The following was presented by Executive Director Lori Newton at a Special Meeting of City Council today in response to the Mayor’s recent Windsor Works, An Economic Development Strategy for the City’s Future Growth.
“Bike Windsor Essex welcomes this economic development strategy that recommends the improvements that we have spent years advocating for and working toward.
This report tells us we must “pivot to a green economy and improve the quality of life infrastructure to retain workers, especially young professionals” and that “more needs to be done on everyday infrastructure to improve residents’ quality of life and make Windsor more liveable for young working families”.
This report demands that skills and talent retention and attraction be a key piece of Windsor’s strategy and that good jobs alone will not retain young professionals – who want to live in vibrant, walkable, cyclable cities – not suburbs – And so we urgently need to address the lack of space for pedestrians and cyclists, the elements that make sought after cities. We have a long way to go.
My colleagues in Detroit are moving forward at breakneck speed, with millions invested in cycling infrastructure, multi-use trails and separated bike lanes that connect across the City and the greater Detroit area. When the new Gordie Howe International Bridge opens in 2024 with the bike hike lane, will Windsor be ready for the cycling tourists from the US?
The City has been presented with numerous reports, studies and plans that identify cycling as a vital element of a vibrant, attractive city where people want to live, and still development of bikeways and cycling infrastructure has been painfully slow here.
This latest study supports what we’ve been hearing for years – the importance of mobility options, active transportation and of placemaking to attract and retain skilled professionals.
We acknowledge the City’s good intentions in approving an active transportation plan but have seen no urgency, no budget and no momentum in the development of the infrastructure the AT plan recommends – the same infrastructure this report tells us we need to have in place to achieve our economic goals.
Despite schemes for creating job opportunities, we continue to see the outmigration of our youth and an inability to attract young professionals.
This is urgent. Windsor’s lack of cycling infrastructure is punishing the city every day — and here a just a few examples:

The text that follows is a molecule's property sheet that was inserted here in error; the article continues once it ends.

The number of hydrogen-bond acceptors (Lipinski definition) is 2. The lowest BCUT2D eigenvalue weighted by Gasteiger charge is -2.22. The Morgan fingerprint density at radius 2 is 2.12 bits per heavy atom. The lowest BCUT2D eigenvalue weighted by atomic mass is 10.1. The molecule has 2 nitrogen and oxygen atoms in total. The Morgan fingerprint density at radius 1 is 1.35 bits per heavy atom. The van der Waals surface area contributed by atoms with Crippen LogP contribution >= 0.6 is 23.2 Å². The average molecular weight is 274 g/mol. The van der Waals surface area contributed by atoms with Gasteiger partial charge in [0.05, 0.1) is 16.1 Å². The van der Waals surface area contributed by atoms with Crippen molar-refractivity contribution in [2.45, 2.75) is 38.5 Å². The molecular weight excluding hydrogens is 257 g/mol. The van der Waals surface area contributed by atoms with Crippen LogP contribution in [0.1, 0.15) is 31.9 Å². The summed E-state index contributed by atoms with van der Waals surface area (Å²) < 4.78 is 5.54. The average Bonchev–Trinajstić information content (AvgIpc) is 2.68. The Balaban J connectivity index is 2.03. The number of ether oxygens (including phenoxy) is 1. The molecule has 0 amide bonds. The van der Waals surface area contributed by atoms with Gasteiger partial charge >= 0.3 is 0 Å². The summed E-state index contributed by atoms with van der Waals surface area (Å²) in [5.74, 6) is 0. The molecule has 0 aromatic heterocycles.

Our Bike Kitchen Program Manager came here from Winnipeg for her dream job. She’s just advised that she’s made the decision to go back. “If this job was in Winnipeg, I’d probably stay here forever,’ she says. But she misses living in a city where car ownership is not a requirement, where she and her partner can ride for kilometres along a safe, connected cycling network. She misses the ‘vibe’ of Winnipeg that she says comes from having all kinds of people outdoors walking and cycling. Winnipeg! Her partner has two Masters degrees, his most recent from U Windsor, and he’s fed up with the city’s dangerous streets, lack of connected cycling infrastructure and lack of maintenance of what we do have.
My Vice Chair Jennifer Escott, a geomatics professional, recently made the difficult decision to pull up her roots here to move to Halifax. She wants to live in a place with more tree cover and natural areas and a robust network of protected bike lanes. She wants to ride her bike more than drive her car – and she hasn’t time to wait for Windsor to catch up. So she’s moving to a city that already has the infrastructure in place. A city that boasts 17% mode share in the south end of town.
Councillor Mckenzie, you’ve got about a decade before your daughter is going to make a decision to stay or to leave Windsor.
My youngest son left at 19. At 29, he’s a master brewer who was recently nominated ‘brewer of the year’ in all of the UK. He wants to come back to Canada. But not to Windsor. The lifestyle he and his partner are looking for — clean air, outdoor spaces, a vibrant downtown cafe culture, people cycling and walking — is simply not here.
And so here we are with another plan that identifies our steps to prosperity. It’s heartening to see the word mobility mentioned throughout the document. We all seem to now recognize that bikes bring business — a fact many Windsor business owners and BIAs get. But BIA requests for better cycling infrastructure — a road diet on Wyandotte East, and much more designated bike parking — are not being met. Seven of the City’s nine BIAs have little or no cycling infrastructure.
The LIFT strategy can be achievable. I urge you to consider moving infrastructure up on your priority list. To identify an annual budget for reimagining our streets for people – not cars.
Don’t underestimate the power of the bicycle.
The joy of cycling is that doing it doesn’t just benefit the person cycling. It doesn’t just make the cyclist happier and healthier. It means less pollution, less noise, less stress on our streets for everyone. It means more trade for street-front businesses. It means fewer cars in front of you at lights.
More bikes means a cool, more connected ‘vibe’ that benefits everyone, attracts, and more importantly retains, young people, families and seniors.”